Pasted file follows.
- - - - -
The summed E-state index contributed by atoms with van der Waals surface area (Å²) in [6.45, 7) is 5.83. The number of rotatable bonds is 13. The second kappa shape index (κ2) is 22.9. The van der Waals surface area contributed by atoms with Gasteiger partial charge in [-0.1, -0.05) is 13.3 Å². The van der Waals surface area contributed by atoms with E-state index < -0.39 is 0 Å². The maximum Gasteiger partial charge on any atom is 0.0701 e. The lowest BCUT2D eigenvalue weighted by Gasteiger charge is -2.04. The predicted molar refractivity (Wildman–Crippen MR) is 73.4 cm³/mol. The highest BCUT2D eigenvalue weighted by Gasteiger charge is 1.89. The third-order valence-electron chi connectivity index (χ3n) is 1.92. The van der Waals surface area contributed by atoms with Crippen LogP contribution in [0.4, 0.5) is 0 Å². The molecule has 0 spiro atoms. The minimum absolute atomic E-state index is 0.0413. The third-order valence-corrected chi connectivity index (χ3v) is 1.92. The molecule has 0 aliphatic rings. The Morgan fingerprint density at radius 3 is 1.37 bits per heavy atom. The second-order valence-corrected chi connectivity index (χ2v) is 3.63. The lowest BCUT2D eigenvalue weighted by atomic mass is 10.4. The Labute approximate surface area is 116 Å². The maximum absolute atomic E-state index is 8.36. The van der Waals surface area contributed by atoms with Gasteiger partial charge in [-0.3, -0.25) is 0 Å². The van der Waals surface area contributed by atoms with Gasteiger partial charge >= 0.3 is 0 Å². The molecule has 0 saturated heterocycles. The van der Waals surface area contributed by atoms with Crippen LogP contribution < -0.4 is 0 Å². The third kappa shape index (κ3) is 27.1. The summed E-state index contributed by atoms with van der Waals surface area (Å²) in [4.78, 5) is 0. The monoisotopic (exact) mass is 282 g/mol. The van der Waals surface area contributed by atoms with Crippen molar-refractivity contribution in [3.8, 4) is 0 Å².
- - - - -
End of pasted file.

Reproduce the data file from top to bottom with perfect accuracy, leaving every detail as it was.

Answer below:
The summed E-state index contributed by atoms with van der Waals surface area (Å²) in [6.45, 7) is 5.83. The number of rotatable bonds is 13. The second kappa shape index (κ2) is 22.9. The van der Waals surface area contributed by atoms with Gasteiger partial charge in [-0.1, -0.05) is 13.3 Å². The van der Waals surface area contributed by atoms with E-state index < -0.39 is 0 Å². The maximum Gasteiger partial charge on any atom is 0.0701 e. The lowest BCUT2D eigenvalue weighted by Gasteiger charge is -2.04. The predicted molar refractivity (Wildman–Crippen MR) is 73.4 cm³/mol. The highest BCUT2D eigenvalue weighted by Gasteiger charge is 1.89. The third-order valence-electron chi connectivity index (χ3n) is 1.92. The van der Waals surface area contributed by atoms with Crippen LogP contribution in [0.4, 0.5) is 0 Å². The molecule has 0 spiro atoms. The minimum absolute atomic E-state index is 0.0413. The third-order valence-corrected chi connectivity index (χ3v) is 1.92. The molecule has 0 aliphatic rings. The Morgan fingerprint density at radius 3 is 1.37 bits per heavy atom. The second-order valence-corrected chi connectivity index (χ2v) is 3.63. The lowest BCUT2D eigenvalue weighted by atomic mass is 10.4. The Labute approximate surface area is 116 Å². The maximum absolute atomic E-state index is 8.36. The van der Waals surface area contributed by atoms with Gasteiger partial charge in [-0.3, -0.25) is 0 Å². The van der Waals surface area contributed by atoms with Gasteiger partial charge >= 0.3 is 0 Å². The molecule has 0 saturated heterocycles. The van der Waals surface area contributed by atoms with Crippen LogP contribution < -0.4 is 0 Å². The third kappa shape index (κ3) is 27.1. The summed E-state index contributed by atoms with van der Waals surface area (Å²) in [4.78, 5) is 0. The monoisotopic (exact) mass is 282 g/mol. The van der Waals surface area contributed by atoms with Crippen molar-refractivity contribution in [3.8, 4) is 0 Å².